Not all IRAs are created equal, though, and different accounts offer different advantages that might benefit you and help you adopt the money habits that will help you reach your personal goals. One type of IRA, a self-directed IRA, works just like any other type of IRA, but allows you to invest in a wider range of assets, usually private. This can include investments such as real estate, notes, private equity, and more. As opposed to investing through a standard IRA you would see at a more traditional custodian, investing with a self-directed IRA can be a good money habit to adopt because it gives you more control over your portfolio, diversifies your risk, and potentially increases your returns. A self-directed IRA also has tax advantages, such as deferred or tax-free growth, depending on the type of account you choose.

6. Too Much Impulse Spending

Arguably the biggest bad money habit that Americans need to leave behind is impulse spending. Who can blame us? It’s in our nature to see something we like and want it, but one of the challenges that many people face is how to manage their spending habits, especially when they are easily tempted by unplanned or unnecessary purchases. This can happen in different ways, such as buying items that were not on the shopping list or making in-app purchases that do not feel like real money transactions. These kinds of impulse spending can have a negative impact on your financial situation, as they take away money that could be used for more important purposes like paying down credit card debt or establishing an emergency fund.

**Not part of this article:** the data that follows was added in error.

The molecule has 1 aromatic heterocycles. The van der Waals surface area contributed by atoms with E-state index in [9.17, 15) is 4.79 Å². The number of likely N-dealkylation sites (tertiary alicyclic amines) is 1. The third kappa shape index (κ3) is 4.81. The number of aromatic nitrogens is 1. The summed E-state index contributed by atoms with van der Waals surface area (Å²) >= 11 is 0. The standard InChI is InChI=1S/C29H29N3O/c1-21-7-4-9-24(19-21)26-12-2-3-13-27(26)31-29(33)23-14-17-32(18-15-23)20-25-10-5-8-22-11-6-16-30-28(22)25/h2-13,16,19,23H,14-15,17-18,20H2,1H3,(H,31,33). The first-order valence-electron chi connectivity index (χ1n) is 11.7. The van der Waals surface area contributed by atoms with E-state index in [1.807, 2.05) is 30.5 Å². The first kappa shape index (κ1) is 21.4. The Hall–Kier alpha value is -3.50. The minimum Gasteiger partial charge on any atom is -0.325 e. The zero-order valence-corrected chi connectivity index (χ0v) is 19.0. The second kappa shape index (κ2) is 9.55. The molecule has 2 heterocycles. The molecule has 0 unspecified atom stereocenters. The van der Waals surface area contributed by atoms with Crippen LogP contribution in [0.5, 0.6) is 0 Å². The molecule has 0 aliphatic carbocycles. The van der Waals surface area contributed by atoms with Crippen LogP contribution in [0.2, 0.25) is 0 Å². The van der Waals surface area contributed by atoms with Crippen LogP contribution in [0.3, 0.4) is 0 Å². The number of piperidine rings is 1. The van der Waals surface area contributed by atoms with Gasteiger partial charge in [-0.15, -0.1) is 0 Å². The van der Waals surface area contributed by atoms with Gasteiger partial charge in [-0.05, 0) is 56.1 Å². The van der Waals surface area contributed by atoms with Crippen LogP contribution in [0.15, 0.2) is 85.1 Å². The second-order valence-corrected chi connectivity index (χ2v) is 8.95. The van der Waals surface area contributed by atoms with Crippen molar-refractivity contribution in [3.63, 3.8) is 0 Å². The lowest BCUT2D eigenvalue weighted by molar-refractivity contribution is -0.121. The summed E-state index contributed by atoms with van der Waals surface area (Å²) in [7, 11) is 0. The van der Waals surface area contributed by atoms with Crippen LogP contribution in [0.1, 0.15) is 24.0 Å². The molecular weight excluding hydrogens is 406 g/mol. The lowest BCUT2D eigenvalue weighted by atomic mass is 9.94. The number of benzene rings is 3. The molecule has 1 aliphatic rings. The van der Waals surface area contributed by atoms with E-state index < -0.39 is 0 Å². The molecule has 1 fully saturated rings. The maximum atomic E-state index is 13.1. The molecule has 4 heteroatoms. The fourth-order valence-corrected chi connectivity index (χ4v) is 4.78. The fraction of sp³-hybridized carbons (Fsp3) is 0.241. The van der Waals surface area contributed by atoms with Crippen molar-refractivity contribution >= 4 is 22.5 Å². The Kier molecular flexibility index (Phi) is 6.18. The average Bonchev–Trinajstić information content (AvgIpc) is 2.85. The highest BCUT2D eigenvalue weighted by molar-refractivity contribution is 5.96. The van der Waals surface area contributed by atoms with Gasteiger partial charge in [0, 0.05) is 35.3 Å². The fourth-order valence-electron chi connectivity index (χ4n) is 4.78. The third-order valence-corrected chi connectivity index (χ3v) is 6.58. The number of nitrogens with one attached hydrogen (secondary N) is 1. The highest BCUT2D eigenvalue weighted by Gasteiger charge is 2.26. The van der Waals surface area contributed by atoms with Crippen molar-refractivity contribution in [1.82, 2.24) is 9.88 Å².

To avoid this problem and adopt better money habits, you need to establish some guidelines and strategies for yourself, so that you are not spending money without thinking. For example, you can create a shopping list and stick to it, or you can order online and pick up your items without entering the store. You can also delete shopping apps from your phone or set a rule for yourself to wait at least one day before buying anything that is not essential. Find what works for you and stick to it so you have more to save or contribute to a retirement account for long-term wealth building.

There’s no doubt that bad money habits can have a negative impact on your financial well-being and your quality of life. When you start making better financial decisions, you’ll increase your chances of achieving your goals and enjoy more freedom and security. Remember, it’s never too late to start making positive changes in your money management, so leave those bad habits behind in 2023 and say hello to the possibilities for financial success in 2024!